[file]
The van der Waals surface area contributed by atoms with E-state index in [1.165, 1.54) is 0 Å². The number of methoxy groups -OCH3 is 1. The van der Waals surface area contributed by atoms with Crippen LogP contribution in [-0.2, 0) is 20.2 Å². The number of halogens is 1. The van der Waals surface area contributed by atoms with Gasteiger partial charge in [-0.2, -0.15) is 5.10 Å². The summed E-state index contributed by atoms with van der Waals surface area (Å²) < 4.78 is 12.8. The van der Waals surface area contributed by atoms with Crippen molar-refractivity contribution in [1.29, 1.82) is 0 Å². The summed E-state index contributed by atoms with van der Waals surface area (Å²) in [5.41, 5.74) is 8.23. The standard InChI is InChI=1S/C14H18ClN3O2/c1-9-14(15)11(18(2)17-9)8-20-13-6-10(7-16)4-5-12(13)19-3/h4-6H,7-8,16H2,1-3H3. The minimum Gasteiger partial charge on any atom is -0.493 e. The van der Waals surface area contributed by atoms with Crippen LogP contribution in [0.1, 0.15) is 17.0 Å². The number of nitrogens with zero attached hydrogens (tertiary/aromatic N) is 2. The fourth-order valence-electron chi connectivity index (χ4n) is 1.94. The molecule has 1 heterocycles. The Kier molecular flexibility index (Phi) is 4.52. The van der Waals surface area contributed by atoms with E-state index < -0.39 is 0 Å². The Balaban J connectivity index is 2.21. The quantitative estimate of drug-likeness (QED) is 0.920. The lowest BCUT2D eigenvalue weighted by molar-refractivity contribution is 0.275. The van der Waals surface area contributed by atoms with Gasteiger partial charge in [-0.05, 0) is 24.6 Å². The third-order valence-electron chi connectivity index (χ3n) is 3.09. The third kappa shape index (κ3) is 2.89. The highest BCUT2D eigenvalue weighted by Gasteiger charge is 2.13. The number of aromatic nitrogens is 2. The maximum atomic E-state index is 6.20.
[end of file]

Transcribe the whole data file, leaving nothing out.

The van der Waals surface area contributed by atoms with E-state index in [1.165, 1.54) is 0 Å². The number of methoxy groups -OCH3 is 1. The van der Waals surface area contributed by atoms with Crippen LogP contribution in [-0.2, 0) is 20.2 Å². The number of halogens is 1. The van der Waals surface area contributed by atoms with Gasteiger partial charge in [-0.2, -0.15) is 5.10 Å². The summed E-state index contributed by atoms with van der Waals surface area (Å²) < 4.78 is 12.8. The van der Waals surface area contributed by atoms with Crippen molar-refractivity contribution in [1.29, 1.82) is 0 Å². The summed E-state index contributed by atoms with van der Waals surface area (Å²) in [5.41, 5.74) is 8.23. The standard InChI is InChI=1S/C14H18ClN3O2/c1-9-14(15)11(18(2)17-9)8-20-13-6-10(7-16)4-5-12(13)19-3/h4-6H,7-8,16H2,1-3H3. The minimum Gasteiger partial charge on any atom is -0.493 e. The van der Waals surface area contributed by atoms with Crippen LogP contribution in [0.1, 0.15) is 17.0 Å². The number of nitrogens with zero attached hydrogens (tertiary/aromatic N) is 2. The fourth-order valence-electron chi connectivity index (χ4n) is 1.94. The molecule has 1 heterocycles. The Kier molecular flexibility index (Phi) is 4.52. The van der Waals surface area contributed by atoms with E-state index < -0.39 is 0 Å². The Balaban J connectivity index is 2.21. The quantitative estimate of drug-likeness (QED) is 0.920. The lowest BCUT2D eigenvalue weighted by molar-refractivity contribution is 0.275. The van der Waals surface area contributed by atoms with Gasteiger partial charge in [-0.05, 0) is 24.6 Å². The third-order valence-electron chi connectivity index (χ3n) is 3.09. The third kappa shape index (κ3) is 2.89. The highest BCUT2D eigenvalue weighted by Gasteiger charge is 2.13. The number of aromatic nitrogens is 2. The maximum atomic E-state index is 6.20.